Westport warning signs to be erected after rip current rescues

Westport was packed with visitors, both on the beach and in the water, on Sunday.
Westport was packed with visitors, both on the beach and in the water, on Sunday.

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Signs warning of dangerous rip currents in the sea at Westport beach are to be erected after a spate of recent rescues, some involving the Coastguard and RNLI.

Kintyre surfer Jimi McCallum made an urgent call for the signs after rescuing two children on body boards from the rip last Monday, just a day after a man, who was also using a body board, was swept out to sea.

Jimi told the Courier it is not unusual for members of the surfing community to rescue people from the sea at Westport, the biggest beach in mainland Argyll, stretching all the way to Machrihanish.

He said: ‘Each surfer rescues at least one person from the rip at Westport each summer. I rescue about five or six people a year. I think this is because the waves don’t break in the rip current so people think it’s safe. The rips are hard to spot and our rip here i unique.

‘A rip can appear anywhere, pretty much at any time, but the ones at Westport are fairly constant, and they shift as well, depending on what way the tide is going. If it’s going out it can take you north, towards the rocks, and if it’s coming in, it’ll take you south towards Machrihanish.’

Jimi said he has been lobbying for warning signs to be erected for years but after his latest rescue he contacted South Kintyre councillor John Armour for help.

Councillor Armour said: ‘After hearing of various incidents in the last couple of weeks, I spoke with Jimi about what could be done and agreed the basic requirement was warning signs in the car park at Westport and at the entrance to the beach at Machrihanish.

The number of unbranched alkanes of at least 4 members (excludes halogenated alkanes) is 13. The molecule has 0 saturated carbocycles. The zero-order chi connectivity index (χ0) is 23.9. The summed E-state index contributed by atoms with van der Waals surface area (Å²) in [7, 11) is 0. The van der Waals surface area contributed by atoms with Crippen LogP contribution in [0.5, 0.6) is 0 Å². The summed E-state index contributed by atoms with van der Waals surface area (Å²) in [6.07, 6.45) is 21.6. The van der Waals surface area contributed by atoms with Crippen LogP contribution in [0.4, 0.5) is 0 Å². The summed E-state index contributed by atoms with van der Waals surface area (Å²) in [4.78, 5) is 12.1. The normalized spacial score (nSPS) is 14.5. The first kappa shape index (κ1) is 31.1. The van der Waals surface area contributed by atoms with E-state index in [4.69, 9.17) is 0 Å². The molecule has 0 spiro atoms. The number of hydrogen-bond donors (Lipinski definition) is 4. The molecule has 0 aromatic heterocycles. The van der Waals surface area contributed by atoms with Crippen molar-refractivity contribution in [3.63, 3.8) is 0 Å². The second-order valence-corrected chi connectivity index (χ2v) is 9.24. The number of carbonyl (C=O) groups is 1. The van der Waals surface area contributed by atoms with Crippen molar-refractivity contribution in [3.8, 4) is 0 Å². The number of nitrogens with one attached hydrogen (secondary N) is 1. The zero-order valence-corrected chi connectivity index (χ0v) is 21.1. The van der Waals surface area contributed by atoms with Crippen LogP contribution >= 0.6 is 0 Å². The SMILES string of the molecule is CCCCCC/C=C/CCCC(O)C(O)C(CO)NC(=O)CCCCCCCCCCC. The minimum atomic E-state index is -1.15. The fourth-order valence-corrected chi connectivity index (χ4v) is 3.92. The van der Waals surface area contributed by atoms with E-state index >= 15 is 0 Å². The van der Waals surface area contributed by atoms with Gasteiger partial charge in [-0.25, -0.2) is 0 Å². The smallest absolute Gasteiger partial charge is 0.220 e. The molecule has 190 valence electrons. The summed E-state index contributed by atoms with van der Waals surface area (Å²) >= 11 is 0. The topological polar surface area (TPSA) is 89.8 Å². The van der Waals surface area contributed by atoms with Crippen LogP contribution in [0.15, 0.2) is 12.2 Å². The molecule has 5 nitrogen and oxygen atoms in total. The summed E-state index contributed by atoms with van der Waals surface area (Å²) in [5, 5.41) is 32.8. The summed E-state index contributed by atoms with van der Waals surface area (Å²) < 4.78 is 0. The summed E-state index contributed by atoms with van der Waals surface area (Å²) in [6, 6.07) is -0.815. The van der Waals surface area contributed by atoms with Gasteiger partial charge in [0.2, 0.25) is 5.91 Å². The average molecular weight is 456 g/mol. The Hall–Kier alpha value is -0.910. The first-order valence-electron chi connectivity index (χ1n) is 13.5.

‘The problem of rip currents is something that, growing up in Kintyre, we were very aware of but as more tourists arrive they are, in many cases, not aware of the problem. They see a beautiful beach at Westport or Machrihanish and look to enjoy swimming in the sea unaware of the possible consequences of getting caught in the rip current.’

Jimi said: ‘Credit to Councillor Armour whose swift response prompted a meeting at Westport within days of me contacting him.’

Last Thursday, Jimi met with Robert Houston, station officer for Campbeltown Coastguard Rescue Team, Stuart Newlands, station officer for Southend Coastguard Rescue Team, Campbeltown RNLI coxswain David Cox, West Kintyre Community Council and West Kintyre Windfarm Trust convener Margaret Pratt and landowner Andrew Hamilton.

Jimi said: ‘They agreed to my proposal of a much-needed sign with information on the rip current danger and the location of the beach as the last people who phoned the Coastguard said they were at Machrihanish when, in fact, they were at Westport.’

Margaret said West Kintyre Windfarm Trust is ‘more than happy’ to fully fund the signs at the car park at Westport and on the track leading to the beach, adding: ‘It is important we do our utmost to help people enjoy our wonderful beaches in safety.’

Jimi pointed out he and his fellow surfers would never do anything to put themselves at risk and always phone the Coastguard if they think they could get into difficulty rescuing anyone.

‘We don’t take any chances,’ he said. ‘You don’t want to end up giving the Coastguard or lifeboat another person to have to rescue.’

A Coastguard spokesperson said: ‘It doesn’t matter how local or experienced you are, the sea can catch anyone out and be unmerciful when it does.

‘If you are caught in a strong current or rip tide, stay as calm as possible, raise your hand and shout for help. If you can’t get help, try and swim parallel to the beach until you are out of trouble then swim to the shore. If you can stand up, wade instead of swimming. Rip tides are very strong and can quickly tire swimmers out if they attempt to swim against it.

‘If you do see someone in trouble on the coast and are confident enough to make a rescue attempt, please ensure someone has dialled 999 Coastguard.’